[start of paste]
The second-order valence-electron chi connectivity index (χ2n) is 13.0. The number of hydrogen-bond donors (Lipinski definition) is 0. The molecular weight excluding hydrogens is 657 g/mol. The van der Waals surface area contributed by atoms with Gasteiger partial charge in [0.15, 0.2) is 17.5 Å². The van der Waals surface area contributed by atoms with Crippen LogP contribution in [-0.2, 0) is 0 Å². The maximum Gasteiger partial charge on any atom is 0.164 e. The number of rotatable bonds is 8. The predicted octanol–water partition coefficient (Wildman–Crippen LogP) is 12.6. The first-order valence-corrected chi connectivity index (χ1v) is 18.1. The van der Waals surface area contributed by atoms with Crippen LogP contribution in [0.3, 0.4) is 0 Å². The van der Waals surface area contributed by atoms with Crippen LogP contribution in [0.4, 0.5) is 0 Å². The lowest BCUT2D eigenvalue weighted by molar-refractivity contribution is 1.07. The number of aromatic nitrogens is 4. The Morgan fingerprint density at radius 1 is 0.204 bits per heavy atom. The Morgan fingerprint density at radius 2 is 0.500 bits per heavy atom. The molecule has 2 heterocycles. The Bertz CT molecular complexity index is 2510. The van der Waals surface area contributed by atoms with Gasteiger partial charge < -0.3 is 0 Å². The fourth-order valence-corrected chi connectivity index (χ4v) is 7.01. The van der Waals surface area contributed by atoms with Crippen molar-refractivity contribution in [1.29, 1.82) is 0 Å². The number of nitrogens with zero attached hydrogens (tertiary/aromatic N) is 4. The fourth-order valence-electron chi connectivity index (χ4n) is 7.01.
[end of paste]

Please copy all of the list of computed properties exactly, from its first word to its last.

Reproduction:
The second-order valence-electron chi connectivity index (χ2n) is 13.0. The number of hydrogen-bond donors (Lipinski definition) is 0. The molecular weight excluding hydrogens is 657 g/mol. The van der Waals surface area contributed by atoms with Gasteiger partial charge in [0.15, 0.2) is 17.5 Å². The van der Waals surface area contributed by atoms with Crippen LogP contribution in [-0.2, 0) is 0 Å². The maximum Gasteiger partial charge on any atom is 0.164 e. The number of rotatable bonds is 8. The predicted octanol–water partition coefficient (Wildman–Crippen LogP) is 12.6. The first-order valence-corrected chi connectivity index (χ1v) is 18.1. The van der Waals surface area contributed by atoms with Crippen LogP contribution in [0.3, 0.4) is 0 Å². The van der Waals surface area contributed by atoms with Crippen LogP contribution in [0.4, 0.5) is 0 Å². The lowest BCUT2D eigenvalue weighted by molar-refractivity contribution is 1.07. The number of aromatic nitrogens is 4. The Morgan fingerprint density at radius 1 is 0.204 bits per heavy atom. The Morgan fingerprint density at radius 2 is 0.500 bits per heavy atom. The molecule has 2 heterocycles. The Bertz CT molecular complexity index is 2510. The van der Waals surface area contributed by atoms with Gasteiger partial charge < -0.3 is 0 Å². The fourth-order valence-corrected chi connectivity index (χ4v) is 7.01. The van der Waals surface area contributed by atoms with Crippen molar-refractivity contribution in [1.29, 1.82) is 0 Å². The number of nitrogens with zero attached hydrogens (tertiary/aromatic N) is 4. The fourth-order valence-electron chi connectivity index (χ4n) is 7.01.